This electrochemical apparatus may be used for plants with a metal production of about 1 to 10 tonnes per day. Typically, the diameter of each of the cells may range between 200 and 500 millimeters and the length from 2 to 3 meters.
A large cylindrical cell suitable for either the anode cell or the cathode cell of the electrochemical apparatus of another embodiment of the present invention is shown on FIG. 4A and B and provides much greater active areas for greater capacity for plants producing more than 10 tonnes of metal per day.
The cell comprises an annular body in which the outer surface 40 provides the cathode or anode wall and the inner wall 41 provides the respective solution electrode. It is possible to add another inner ring (not shown) to act as another cathode or anode, further increasing the capacity of the cell. Tangential inlets 42 and outlets 43 may be provided to give turbulent flow and good mixing in the cells. A non-conductive lid 44 is used in the cell and electrical connections are provided to the anode/cathode and the solution electrode.
Typically, the cells may be 1 to 3 meters in diameter and about 1.5 to 3.0 meters in depth. Metal powder or metal plate may be produced. Vertical insulators may be installed on the cathode if plates are produced to make removal of the plate deposit easy.
FIG. 4C shows an arrangement of a cell which may be an anode cell or cathode cell. The cylindrical outer wall 45 acts as the cathode or anode respectively and the circulation tube 46 acts as the respective solution electrode. An agitator 47 driven by drive shaft 48 maintains circulation in the cell. Electrolyte enters through inlet 49 and exits at outlet 49a.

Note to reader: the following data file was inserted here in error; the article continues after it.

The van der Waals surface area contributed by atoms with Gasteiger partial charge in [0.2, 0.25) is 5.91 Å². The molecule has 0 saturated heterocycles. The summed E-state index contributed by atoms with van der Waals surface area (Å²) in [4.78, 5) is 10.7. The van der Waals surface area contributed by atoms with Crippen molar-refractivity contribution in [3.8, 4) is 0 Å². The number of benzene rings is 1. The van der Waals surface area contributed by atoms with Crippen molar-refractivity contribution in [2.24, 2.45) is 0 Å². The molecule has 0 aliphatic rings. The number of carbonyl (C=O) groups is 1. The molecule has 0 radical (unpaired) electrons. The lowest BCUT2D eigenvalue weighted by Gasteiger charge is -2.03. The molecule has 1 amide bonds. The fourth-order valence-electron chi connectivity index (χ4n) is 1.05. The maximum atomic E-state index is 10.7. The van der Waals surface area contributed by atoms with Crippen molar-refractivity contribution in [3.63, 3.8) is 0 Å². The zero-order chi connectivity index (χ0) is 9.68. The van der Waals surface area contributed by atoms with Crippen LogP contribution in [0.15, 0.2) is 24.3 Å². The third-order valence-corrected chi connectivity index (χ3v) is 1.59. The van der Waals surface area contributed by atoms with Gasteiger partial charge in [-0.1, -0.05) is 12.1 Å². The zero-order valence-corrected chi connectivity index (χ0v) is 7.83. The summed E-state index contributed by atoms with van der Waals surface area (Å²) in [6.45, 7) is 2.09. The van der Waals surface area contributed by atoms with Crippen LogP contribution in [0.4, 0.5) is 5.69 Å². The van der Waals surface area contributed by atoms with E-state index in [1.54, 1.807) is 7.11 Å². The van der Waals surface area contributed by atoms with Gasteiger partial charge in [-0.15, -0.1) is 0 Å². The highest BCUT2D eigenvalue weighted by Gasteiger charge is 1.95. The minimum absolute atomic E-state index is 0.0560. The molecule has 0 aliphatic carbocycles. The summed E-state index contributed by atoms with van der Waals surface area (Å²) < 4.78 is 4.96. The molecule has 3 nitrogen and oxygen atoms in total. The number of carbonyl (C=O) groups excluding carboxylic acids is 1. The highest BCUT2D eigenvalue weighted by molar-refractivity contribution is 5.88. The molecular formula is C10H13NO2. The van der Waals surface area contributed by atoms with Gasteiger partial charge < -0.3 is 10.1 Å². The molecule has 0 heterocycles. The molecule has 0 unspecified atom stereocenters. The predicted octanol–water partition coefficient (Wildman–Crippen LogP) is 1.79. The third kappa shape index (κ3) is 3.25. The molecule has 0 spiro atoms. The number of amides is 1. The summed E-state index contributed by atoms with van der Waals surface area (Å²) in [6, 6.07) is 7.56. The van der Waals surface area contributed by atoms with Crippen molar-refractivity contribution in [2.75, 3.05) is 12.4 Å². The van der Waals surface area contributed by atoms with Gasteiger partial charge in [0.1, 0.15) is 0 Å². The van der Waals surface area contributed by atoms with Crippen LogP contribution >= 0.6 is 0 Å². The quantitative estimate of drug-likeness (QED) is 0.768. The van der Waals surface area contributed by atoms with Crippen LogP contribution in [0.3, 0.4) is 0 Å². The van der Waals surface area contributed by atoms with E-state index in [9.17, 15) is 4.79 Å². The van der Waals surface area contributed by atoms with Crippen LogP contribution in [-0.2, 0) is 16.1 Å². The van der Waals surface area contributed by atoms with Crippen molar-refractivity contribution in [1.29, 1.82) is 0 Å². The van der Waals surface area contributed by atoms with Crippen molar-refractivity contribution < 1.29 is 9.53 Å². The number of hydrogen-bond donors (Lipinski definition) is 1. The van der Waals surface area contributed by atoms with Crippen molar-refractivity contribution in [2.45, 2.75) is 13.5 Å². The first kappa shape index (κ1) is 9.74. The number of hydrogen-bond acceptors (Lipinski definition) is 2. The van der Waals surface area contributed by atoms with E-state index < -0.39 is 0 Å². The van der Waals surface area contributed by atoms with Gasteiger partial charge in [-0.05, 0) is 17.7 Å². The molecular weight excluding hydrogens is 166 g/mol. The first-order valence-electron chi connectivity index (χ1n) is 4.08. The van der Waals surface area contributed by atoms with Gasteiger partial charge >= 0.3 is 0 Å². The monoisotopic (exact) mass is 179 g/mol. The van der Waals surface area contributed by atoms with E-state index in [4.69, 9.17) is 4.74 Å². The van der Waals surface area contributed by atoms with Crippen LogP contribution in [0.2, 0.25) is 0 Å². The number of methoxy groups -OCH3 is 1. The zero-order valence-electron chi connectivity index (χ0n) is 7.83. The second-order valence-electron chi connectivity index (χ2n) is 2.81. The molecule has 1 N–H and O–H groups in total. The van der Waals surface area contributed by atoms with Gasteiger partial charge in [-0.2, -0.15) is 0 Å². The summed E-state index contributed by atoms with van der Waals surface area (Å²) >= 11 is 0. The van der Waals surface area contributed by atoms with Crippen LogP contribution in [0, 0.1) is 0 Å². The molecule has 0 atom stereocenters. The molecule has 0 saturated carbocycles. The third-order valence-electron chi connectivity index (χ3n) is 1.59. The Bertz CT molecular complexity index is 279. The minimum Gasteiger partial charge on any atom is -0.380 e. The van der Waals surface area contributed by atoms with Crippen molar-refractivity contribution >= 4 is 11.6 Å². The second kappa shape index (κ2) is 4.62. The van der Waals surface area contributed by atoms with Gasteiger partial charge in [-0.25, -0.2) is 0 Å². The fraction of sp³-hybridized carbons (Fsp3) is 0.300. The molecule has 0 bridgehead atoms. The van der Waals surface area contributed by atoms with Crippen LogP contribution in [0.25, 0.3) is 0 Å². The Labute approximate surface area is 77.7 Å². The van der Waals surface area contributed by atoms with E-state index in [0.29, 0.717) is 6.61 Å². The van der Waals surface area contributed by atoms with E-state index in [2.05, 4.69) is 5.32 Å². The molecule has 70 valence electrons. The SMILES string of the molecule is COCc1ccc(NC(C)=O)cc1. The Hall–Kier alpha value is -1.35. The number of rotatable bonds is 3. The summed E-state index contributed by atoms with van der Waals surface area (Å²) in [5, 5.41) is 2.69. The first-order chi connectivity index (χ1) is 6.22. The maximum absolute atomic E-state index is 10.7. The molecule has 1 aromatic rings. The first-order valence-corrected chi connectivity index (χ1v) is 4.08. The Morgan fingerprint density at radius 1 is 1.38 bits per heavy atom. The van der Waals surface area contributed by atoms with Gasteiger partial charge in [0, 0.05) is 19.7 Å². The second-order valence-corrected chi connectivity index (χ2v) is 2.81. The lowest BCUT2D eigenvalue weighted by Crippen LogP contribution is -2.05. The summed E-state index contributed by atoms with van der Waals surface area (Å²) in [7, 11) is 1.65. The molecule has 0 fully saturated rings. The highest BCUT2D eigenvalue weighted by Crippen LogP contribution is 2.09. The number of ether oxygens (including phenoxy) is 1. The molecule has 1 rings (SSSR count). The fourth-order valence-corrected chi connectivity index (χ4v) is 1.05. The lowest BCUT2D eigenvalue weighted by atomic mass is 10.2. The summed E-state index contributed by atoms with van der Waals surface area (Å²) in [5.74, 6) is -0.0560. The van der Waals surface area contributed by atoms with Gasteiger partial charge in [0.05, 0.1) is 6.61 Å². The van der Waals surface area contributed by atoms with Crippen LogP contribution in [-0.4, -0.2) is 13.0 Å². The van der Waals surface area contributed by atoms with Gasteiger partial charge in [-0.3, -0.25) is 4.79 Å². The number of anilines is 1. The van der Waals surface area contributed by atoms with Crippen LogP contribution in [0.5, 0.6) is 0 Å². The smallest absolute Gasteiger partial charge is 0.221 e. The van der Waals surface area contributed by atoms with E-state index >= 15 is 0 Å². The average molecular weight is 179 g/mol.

This style of cell design may be used for small or large flow rates of electrolytes.
FIG. 5A and B show a cylindrical anode cell 50 provided with a mechanical agitation by an impeller 56 driven by shaft 54 which extends down a central circulation tube 55 for handling slurry. Solution electrodes 52 and anodes 53 extend into the anode cell. While electrode rods are shown, it is also possible to use concentric plates or mesh of suitable conducting material as solution electrodes and anodes. Hot air is provided through impeller shaft 54 for heating and for taking part of the reaction. In applications where the solids are fine enough, it is also possible to use only air for agitation with the air supplied through a fine mesh at the bottom of the tank. The tank may be constructed of non-conducting material such as plastic or fibre glass.
This type of anode cell may generally be used for large plants of more than 100 tonnes of metal per day and may be connected in series in a step down arrangement. They may have a diameter of about 4.0 to 8.0 meters and a height of 6.0 to 10.0 meters.
In some processes, contact between the solids of the slurry introduced into the anode cell and the electrodes is not desired or harmful. FIG. 6 shows an anode cell where the solids are not in contact with the electrodes. The anodes act on the solution and the reaction occurs between the solids and the solution.